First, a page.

They were: “tortured, refusing to turn from God in order to be set free. They placed their hope in a better life after the resurrection. Some were jeered at, and their backs were cut open with whips. Others were chained in prisons. Some died by stoning, some were sawed in half, and others were killed with the sword. Some went about wearing skins of sheep and goats, destitute and oppressed and mistreated. They were too good for this world, wandering over deserts and mountains, hiding in caves and holes in the ground. All these people earned a good reputation because of their faith, yet none of them received all that God had promised.” (Hebrews 11:35-38).
Prosperity earns nobody a place in God’s Hall of Faith. But suffering for Christ’s sake does. Jesus Himself proclaimed His poverty to one and all:
“Foxes have holes and birds of the air have nests, but the Son of Man has nowhere to lay His head.” (Matthew 8:20).
So, where did our mercenary preachers get their fabled prosperity gospel from? It can only be from the pit of hell.
Jesus says: “It is easier for a camel to go through the eye of a needle than for a rich man to enter the kingdom of God.” (Matthew 19:24). He told a rich man who came to ask Him what good thing he must do to inherit eternal life: “If you want to be perfect, go, sell what you have and give to the poor, and you will have treasure in heaven; and come, follow Me.” (Matthew 19:21).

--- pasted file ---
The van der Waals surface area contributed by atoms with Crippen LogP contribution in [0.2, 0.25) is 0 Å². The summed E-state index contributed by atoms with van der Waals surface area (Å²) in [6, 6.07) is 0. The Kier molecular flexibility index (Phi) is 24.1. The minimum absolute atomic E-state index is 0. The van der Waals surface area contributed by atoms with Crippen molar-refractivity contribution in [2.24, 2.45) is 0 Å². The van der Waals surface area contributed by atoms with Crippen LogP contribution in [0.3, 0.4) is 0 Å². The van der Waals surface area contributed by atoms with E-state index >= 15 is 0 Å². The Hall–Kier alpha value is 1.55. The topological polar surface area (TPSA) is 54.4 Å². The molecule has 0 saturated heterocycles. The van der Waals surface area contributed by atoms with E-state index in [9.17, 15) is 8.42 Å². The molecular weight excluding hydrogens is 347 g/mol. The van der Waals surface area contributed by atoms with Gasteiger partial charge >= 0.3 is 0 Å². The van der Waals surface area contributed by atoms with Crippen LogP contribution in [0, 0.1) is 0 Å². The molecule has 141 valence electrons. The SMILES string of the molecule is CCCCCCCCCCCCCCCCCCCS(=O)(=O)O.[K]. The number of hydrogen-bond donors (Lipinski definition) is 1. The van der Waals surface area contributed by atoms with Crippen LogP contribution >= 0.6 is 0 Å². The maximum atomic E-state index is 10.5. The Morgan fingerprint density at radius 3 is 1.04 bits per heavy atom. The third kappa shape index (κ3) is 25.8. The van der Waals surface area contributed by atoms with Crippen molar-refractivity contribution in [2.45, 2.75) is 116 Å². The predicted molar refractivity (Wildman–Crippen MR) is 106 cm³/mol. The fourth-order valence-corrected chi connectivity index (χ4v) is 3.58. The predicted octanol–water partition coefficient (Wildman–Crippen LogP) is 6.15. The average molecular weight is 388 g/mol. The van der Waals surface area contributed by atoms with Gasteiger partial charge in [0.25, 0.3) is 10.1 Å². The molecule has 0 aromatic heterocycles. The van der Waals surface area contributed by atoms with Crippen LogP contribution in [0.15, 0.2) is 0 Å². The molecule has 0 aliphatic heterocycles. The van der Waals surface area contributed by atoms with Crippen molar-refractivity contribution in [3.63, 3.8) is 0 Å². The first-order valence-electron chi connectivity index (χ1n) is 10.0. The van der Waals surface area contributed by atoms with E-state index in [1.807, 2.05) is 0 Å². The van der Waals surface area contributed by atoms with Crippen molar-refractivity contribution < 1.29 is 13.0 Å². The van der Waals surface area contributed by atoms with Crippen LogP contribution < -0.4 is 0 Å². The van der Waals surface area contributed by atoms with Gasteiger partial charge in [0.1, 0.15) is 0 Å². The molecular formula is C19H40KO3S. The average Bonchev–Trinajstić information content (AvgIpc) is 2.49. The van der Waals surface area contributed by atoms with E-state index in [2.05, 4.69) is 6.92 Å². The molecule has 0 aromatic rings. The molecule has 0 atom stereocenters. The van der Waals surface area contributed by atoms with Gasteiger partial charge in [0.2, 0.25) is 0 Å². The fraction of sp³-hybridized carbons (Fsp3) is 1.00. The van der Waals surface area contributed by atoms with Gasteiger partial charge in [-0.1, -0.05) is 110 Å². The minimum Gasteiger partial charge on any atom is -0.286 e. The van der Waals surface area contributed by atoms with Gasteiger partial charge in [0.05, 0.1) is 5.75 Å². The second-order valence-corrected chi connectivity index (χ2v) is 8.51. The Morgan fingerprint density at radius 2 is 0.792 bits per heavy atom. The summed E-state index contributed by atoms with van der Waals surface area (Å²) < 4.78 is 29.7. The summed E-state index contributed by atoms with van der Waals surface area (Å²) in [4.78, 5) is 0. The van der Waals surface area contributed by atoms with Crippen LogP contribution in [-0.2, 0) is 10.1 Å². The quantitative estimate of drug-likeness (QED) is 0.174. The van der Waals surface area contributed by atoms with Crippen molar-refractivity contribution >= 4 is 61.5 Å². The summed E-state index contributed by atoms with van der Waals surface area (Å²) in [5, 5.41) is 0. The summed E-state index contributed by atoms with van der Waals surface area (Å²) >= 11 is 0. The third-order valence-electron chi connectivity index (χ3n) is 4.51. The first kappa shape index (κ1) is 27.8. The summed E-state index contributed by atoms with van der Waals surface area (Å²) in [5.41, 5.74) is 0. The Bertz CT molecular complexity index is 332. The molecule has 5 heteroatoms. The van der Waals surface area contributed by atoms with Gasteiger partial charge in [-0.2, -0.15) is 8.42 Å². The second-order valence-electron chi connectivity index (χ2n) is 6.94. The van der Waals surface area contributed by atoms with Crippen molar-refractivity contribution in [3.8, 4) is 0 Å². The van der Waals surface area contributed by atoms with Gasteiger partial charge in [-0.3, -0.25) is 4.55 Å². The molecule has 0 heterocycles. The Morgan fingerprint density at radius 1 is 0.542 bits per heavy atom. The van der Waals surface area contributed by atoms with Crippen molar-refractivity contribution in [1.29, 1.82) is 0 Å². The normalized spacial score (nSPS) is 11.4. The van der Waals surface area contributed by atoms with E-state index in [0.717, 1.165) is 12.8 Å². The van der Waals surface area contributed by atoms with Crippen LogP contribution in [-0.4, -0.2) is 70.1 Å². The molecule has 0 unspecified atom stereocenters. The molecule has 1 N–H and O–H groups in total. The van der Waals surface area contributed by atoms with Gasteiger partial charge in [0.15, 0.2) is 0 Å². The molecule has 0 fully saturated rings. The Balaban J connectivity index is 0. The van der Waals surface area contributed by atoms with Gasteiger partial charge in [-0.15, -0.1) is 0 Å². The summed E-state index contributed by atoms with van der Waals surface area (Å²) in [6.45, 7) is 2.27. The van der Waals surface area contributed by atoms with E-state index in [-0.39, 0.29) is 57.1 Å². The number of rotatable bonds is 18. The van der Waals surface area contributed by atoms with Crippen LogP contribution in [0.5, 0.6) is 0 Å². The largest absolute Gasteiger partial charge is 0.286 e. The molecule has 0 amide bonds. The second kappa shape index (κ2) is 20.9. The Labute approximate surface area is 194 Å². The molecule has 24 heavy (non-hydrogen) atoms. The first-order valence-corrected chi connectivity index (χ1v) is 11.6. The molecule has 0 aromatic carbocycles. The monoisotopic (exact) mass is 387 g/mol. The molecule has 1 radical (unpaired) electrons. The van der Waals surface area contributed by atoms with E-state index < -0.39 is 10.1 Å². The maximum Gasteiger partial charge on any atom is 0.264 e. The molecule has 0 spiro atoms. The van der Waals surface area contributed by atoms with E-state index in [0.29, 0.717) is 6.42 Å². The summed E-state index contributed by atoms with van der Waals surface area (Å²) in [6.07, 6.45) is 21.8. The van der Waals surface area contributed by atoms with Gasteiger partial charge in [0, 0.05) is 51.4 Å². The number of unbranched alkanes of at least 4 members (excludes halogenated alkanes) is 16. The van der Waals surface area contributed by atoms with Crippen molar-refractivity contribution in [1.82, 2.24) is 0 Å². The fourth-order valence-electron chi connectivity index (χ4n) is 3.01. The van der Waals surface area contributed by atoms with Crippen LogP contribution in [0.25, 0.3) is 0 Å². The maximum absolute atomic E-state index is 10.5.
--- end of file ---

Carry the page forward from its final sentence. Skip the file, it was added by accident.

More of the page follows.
He says furthermore: “Whoever of you does not forsake all that he has cannot be My disciple.” (Luke 14:33).
Prosperity preachers are: “The enemies of the cross of Christ: whose end is destruction, whose god is their belly, and whose glory is in their shame – who set their mind on earthly things.” (Philippians 3:18-19).
Do not let them deceive you. “For our light affliction, which is but for a moment, is working for us a far more exceeding and eternal weight of glory, while we do not look at the things which are seen, but at the things which are not seen. For the things which are seen are temporary, but the things which are not seen are eternal.” (2 Corinthians 4:17-18).